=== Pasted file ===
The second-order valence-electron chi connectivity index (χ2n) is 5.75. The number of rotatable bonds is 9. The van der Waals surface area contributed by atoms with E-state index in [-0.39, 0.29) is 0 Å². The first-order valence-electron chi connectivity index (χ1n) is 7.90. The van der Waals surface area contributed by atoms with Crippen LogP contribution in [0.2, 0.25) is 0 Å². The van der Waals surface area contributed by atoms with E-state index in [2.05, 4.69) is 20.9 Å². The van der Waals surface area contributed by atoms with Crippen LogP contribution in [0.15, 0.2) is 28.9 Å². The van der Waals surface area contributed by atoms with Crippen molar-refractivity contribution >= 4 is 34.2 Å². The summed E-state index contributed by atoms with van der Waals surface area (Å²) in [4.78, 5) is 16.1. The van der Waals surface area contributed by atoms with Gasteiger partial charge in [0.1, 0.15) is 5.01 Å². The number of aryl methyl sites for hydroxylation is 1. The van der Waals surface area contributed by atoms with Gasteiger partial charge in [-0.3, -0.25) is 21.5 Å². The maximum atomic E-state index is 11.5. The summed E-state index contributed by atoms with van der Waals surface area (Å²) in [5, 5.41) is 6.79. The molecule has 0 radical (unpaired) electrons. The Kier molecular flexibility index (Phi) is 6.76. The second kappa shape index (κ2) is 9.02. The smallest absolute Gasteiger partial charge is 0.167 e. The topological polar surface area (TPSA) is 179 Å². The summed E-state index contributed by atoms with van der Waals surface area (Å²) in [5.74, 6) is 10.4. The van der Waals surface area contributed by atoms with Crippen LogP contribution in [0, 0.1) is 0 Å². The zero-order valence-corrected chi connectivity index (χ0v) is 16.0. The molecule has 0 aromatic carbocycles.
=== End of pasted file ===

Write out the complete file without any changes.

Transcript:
The second-order valence-electron chi connectivity index (χ2n) is 5.75. The number of rotatable bonds is 9. The van der Waals surface area contributed by atoms with E-state index in [-0.39, 0.29) is 0 Å². The first-order valence-electron chi connectivity index (χ1n) is 7.90. The van der Waals surface area contributed by atoms with Crippen LogP contribution in [0.2, 0.25) is 0 Å². The van der Waals surface area contributed by atoms with E-state index in [2.05, 4.69) is 20.9 Å². The van der Waals surface area contributed by atoms with Crippen LogP contribution in [0.15, 0.2) is 28.9 Å². The van der Waals surface area contributed by atoms with Crippen molar-refractivity contribution >= 4 is 34.2 Å². The summed E-state index contributed by atoms with van der Waals surface area (Å²) in [4.78, 5) is 16.1. The van der Waals surface area contributed by atoms with Gasteiger partial charge in [0.1, 0.15) is 5.01 Å². The number of aryl methyl sites for hydroxylation is 1. The van der Waals surface area contributed by atoms with Gasteiger partial charge in [-0.3, -0.25) is 21.5 Å². The maximum atomic E-state index is 11.5. The summed E-state index contributed by atoms with van der Waals surface area (Å²) in [5, 5.41) is 6.79. The molecule has 0 radical (unpaired) electrons. The Kier molecular flexibility index (Phi) is 6.76. The second kappa shape index (κ2) is 9.02. The smallest absolute Gasteiger partial charge is 0.167 e. The topological polar surface area (TPSA) is 179 Å². The summed E-state index contributed by atoms with van der Waals surface area (Å²) in [5.74, 6) is 10.4. The van der Waals surface area contributed by atoms with Crippen LogP contribution in [0, 0.1) is 0 Å². The zero-order valence-corrected chi connectivity index (χ0v) is 16.0. The molecule has 0 aromatic carbocycles.